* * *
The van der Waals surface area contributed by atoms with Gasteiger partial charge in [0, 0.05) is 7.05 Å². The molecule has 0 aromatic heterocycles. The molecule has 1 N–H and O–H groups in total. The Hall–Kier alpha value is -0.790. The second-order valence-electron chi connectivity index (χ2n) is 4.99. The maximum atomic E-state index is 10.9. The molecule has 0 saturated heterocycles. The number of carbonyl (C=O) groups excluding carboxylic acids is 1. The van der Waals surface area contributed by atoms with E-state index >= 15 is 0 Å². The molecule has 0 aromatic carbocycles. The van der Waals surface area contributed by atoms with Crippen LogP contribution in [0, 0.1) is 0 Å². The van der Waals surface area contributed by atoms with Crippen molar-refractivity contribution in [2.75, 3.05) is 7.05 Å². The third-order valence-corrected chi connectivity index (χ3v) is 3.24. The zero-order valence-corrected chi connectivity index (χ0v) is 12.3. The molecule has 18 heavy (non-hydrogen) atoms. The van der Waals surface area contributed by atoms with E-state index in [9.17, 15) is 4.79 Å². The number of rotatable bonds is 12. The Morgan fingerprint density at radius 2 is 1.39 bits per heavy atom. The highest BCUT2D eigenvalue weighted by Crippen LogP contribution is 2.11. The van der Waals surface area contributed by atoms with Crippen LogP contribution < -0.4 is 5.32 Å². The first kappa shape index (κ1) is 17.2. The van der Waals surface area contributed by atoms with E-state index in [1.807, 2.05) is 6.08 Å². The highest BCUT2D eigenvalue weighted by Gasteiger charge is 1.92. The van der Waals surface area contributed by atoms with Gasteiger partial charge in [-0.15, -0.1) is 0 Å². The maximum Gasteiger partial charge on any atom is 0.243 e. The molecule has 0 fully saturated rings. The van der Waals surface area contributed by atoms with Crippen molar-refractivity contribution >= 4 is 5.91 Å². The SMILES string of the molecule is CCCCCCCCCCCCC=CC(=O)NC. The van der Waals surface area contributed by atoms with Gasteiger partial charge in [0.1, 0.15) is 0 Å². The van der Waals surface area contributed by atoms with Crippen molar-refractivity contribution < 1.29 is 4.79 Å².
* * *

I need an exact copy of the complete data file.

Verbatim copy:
The van der Waals surface area contributed by atoms with Gasteiger partial charge in [0, 0.05) is 7.05 Å². The molecule has 0 aromatic heterocycles. The molecule has 1 N–H and O–H groups in total. The Hall–Kier alpha value is -0.790. The second-order valence-electron chi connectivity index (χ2n) is 4.99. The maximum atomic E-state index is 10.9. The molecule has 0 saturated heterocycles. The number of carbonyl (C=O) groups excluding carboxylic acids is 1. The van der Waals surface area contributed by atoms with E-state index >= 15 is 0 Å². The molecule has 0 aromatic carbocycles. The van der Waals surface area contributed by atoms with Crippen LogP contribution in [0, 0.1) is 0 Å². The van der Waals surface area contributed by atoms with Crippen molar-refractivity contribution in [2.75, 3.05) is 7.05 Å². The third-order valence-corrected chi connectivity index (χ3v) is 3.24. The zero-order valence-corrected chi connectivity index (χ0v) is 12.3. The molecule has 18 heavy (non-hydrogen) atoms. The van der Waals surface area contributed by atoms with E-state index in [9.17, 15) is 4.79 Å². The number of rotatable bonds is 12. The Morgan fingerprint density at radius 2 is 1.39 bits per heavy atom. The highest BCUT2D eigenvalue weighted by Crippen LogP contribution is 2.11. The van der Waals surface area contributed by atoms with Crippen LogP contribution < -0.4 is 5.32 Å². The first kappa shape index (κ1) is 17.2. The van der Waals surface area contributed by atoms with E-state index in [1.807, 2.05) is 6.08 Å². The highest BCUT2D eigenvalue weighted by Gasteiger charge is 1.92. The van der Waals surface area contributed by atoms with Gasteiger partial charge in [-0.15, -0.1) is 0 Å². The maximum Gasteiger partial charge on any atom is 0.243 e. The molecule has 0 fully saturated rings. The van der Waals surface area contributed by atoms with Crippen molar-refractivity contribution >= 4 is 5.91 Å². The SMILES string of the molecule is CCCCCCCCCCCCC=CC(=O)NC. The van der Waals surface area contributed by atoms with Gasteiger partial charge in [0.1, 0.15) is 0 Å². The van der Waals surface area contributed by atoms with Crippen molar-refractivity contribution < 1.29 is 4.79 Å².